Turn your spare room into cash
The number of cash-strapped Britons who have taken in lodgers to help them pay spiralling bills has doubled over the past year, according to insurer LV=. Almost a million homeowners now let their spare rooms in order to pay their mortgage, debts and other bills.
Renting out a room can be very profitable. Under the government's rent-a-room scheme homeowners can earn up to £4,250 a year tax-free and with rents averaging at £400 a month, according to LV='s research, a lodger can go a long way in helping to ease your family finances.
But however much you need the cash, having a stranger in your home isn't always easy so follow our tips for finding a lodger you can live with.
Find your perfect lodger
1. While you might be happy sharing your kitchen mid-week you won't necessarily want somebody around all the time.
Fortunately, as more people are forced into longer commutes an increasing number of lodgers are only seeking accommodation during the working week. To advertise your space to part-time lodgers check out sites such as fivenights.com and mondaytofriday.com.
2. If you don't fancy matching yourself up with somebody online you can go for word of mouth recommendations by letting friends, family and work colleagues know you have space to spare. You can also advertise your room locally in shop windows or in the local press.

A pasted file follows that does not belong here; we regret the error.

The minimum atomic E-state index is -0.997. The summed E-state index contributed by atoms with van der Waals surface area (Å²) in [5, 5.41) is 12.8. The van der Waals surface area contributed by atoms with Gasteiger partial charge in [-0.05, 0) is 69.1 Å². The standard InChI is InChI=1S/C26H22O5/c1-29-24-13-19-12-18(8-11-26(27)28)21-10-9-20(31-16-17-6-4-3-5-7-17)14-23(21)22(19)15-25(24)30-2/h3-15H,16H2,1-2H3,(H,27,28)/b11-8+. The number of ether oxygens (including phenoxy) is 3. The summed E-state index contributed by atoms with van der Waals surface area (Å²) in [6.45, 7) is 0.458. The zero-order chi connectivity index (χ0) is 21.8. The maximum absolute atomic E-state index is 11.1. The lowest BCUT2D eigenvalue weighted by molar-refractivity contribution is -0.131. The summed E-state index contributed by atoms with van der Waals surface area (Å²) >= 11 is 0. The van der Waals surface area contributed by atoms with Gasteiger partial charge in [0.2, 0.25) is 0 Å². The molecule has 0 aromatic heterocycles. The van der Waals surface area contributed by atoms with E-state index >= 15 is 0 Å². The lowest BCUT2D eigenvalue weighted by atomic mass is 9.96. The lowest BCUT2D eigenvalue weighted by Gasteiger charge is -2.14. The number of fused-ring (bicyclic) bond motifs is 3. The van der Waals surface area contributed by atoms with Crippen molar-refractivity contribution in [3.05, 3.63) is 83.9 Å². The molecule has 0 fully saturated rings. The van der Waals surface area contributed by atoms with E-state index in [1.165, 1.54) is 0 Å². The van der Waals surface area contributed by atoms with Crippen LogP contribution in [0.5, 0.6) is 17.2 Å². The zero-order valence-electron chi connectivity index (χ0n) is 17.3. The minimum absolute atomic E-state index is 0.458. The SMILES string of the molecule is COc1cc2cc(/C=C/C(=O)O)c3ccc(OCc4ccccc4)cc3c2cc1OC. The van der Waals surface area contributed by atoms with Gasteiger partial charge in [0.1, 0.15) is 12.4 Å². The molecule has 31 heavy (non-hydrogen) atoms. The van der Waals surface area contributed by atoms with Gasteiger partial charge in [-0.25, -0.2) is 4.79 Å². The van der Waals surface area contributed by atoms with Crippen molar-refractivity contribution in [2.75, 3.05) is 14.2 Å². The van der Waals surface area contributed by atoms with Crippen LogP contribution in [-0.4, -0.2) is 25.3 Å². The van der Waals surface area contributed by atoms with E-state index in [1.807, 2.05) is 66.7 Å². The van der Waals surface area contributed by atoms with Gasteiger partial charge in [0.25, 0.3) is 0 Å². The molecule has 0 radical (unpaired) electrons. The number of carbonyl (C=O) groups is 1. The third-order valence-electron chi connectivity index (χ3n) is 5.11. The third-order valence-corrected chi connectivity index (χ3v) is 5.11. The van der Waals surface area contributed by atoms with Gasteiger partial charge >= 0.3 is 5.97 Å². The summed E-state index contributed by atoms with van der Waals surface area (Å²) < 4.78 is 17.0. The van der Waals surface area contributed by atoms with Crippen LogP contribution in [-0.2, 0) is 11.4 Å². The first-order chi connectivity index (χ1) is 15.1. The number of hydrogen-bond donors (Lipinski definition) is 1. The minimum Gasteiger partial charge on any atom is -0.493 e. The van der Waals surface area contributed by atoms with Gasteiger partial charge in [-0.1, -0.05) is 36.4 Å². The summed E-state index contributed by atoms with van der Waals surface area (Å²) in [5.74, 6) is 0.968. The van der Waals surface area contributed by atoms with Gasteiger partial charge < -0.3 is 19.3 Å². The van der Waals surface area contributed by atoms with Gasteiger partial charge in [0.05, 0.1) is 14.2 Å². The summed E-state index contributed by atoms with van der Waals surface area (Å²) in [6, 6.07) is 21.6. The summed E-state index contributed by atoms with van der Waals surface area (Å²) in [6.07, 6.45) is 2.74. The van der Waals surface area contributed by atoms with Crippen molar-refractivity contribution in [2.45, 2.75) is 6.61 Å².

3. To ensure the agreement works for both of you always vet your lodger first - ask for personal, work and credit references. When you meet up with potential roomies it's also worth discussing your lifestyles - find out how much time they'll be spending at home, what the expectations are surrounding food, bills, cleaning and so on.
4. Draw up an agreement before your lodger moves in detailing the rent, when it is due, the length of the letting period, how you will share the bills and any other services you may or may not provide.
5. Sometimes having a lodger isn't just about money - you might want to help somebody who is struggling to find affordable accommodation.
Social enterprise Room for Tea (roomfortea.org), connects London homeowners with space to spare with young interns who cannot afford the capital's sky-high rents. Room for Tea suggests a rent of £350 a month but some lodgers pay less in return for helping out the host with anything from cooking to gardening or childcare.